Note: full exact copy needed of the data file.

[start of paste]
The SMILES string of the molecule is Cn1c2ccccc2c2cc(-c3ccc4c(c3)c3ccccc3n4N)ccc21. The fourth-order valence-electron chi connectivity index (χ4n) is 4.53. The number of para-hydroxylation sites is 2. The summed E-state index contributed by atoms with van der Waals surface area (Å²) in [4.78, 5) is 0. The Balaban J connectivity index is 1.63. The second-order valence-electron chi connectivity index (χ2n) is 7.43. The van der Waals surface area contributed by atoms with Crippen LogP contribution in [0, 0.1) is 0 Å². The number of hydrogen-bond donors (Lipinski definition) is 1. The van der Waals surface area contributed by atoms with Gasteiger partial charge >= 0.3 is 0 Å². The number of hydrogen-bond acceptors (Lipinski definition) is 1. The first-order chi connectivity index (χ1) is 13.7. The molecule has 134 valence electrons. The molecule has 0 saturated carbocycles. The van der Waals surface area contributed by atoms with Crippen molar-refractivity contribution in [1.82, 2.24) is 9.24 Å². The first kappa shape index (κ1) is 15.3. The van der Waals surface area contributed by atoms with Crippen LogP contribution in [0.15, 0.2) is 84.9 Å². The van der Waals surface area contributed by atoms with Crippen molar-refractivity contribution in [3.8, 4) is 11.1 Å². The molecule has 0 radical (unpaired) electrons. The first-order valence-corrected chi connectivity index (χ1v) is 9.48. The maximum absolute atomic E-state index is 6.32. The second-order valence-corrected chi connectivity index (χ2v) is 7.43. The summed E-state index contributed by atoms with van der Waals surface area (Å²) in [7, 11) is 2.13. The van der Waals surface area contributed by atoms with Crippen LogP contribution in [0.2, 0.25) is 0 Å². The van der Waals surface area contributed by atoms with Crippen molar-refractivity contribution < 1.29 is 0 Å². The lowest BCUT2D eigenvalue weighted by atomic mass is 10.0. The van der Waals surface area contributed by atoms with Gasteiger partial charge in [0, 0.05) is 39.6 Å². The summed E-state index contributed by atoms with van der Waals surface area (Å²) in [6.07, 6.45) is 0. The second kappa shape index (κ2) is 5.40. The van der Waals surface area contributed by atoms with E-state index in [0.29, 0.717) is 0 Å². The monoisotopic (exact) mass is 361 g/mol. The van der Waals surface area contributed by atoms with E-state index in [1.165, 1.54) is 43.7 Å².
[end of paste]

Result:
The SMILES string of the molecule is Cn1c2ccccc2c2cc(-c3ccc4c(c3)c3ccccc3n4N)ccc21. The fourth-order valence-electron chi connectivity index (χ4n) is 4.53. The number of para-hydroxylation sites is 2. The summed E-state index contributed by atoms with van der Waals surface area (Å²) in [4.78, 5) is 0. The Balaban J connectivity index is 1.63. The second-order valence-electron chi connectivity index (χ2n) is 7.43. The van der Waals surface area contributed by atoms with Crippen LogP contribution in [0, 0.1) is 0 Å². The number of hydrogen-bond donors (Lipinski definition) is 1. The van der Waals surface area contributed by atoms with Gasteiger partial charge >= 0.3 is 0 Å². The number of hydrogen-bond acceptors (Lipinski definition) is 1. The first-order chi connectivity index (χ1) is 13.7. The molecule has 134 valence electrons. The molecule has 0 saturated carbocycles. The van der Waals surface area contributed by atoms with Crippen molar-refractivity contribution in [1.82, 2.24) is 9.24 Å². The first kappa shape index (κ1) is 15.3. The van der Waals surface area contributed by atoms with Crippen LogP contribution in [0.15, 0.2) is 84.9 Å². The van der Waals surface area contributed by atoms with Crippen molar-refractivity contribution in [3.8, 4) is 11.1 Å². The molecule has 0 radical (unpaired) electrons. The first-order valence-corrected chi connectivity index (χ1v) is 9.48. The maximum absolute atomic E-state index is 6.32. The second-order valence-corrected chi connectivity index (χ2v) is 7.43. The summed E-state index contributed by atoms with van der Waals surface area (Å²) in [7, 11) is 2.13. The van der Waals surface area contributed by atoms with Crippen LogP contribution in [0.2, 0.25) is 0 Å². The van der Waals surface area contributed by atoms with Crippen molar-refractivity contribution < 1.29 is 0 Å². The lowest BCUT2D eigenvalue weighted by atomic mass is 10.0. The van der Waals surface area contributed by atoms with Gasteiger partial charge in [0, 0.05) is 39.6 Å². The summed E-state index contributed by atoms with van der Waals surface area (Å²) in [6.07, 6.45) is 0. The second kappa shape index (κ2) is 5.40. The van der Waals surface area contributed by atoms with E-state index in [0.29, 0.717) is 0 Å². The monoisotopic (exact) mass is 361 g/mol. The van der Waals surface area contributed by atoms with E-state index in [1.165, 1.54) is 43.7 Å².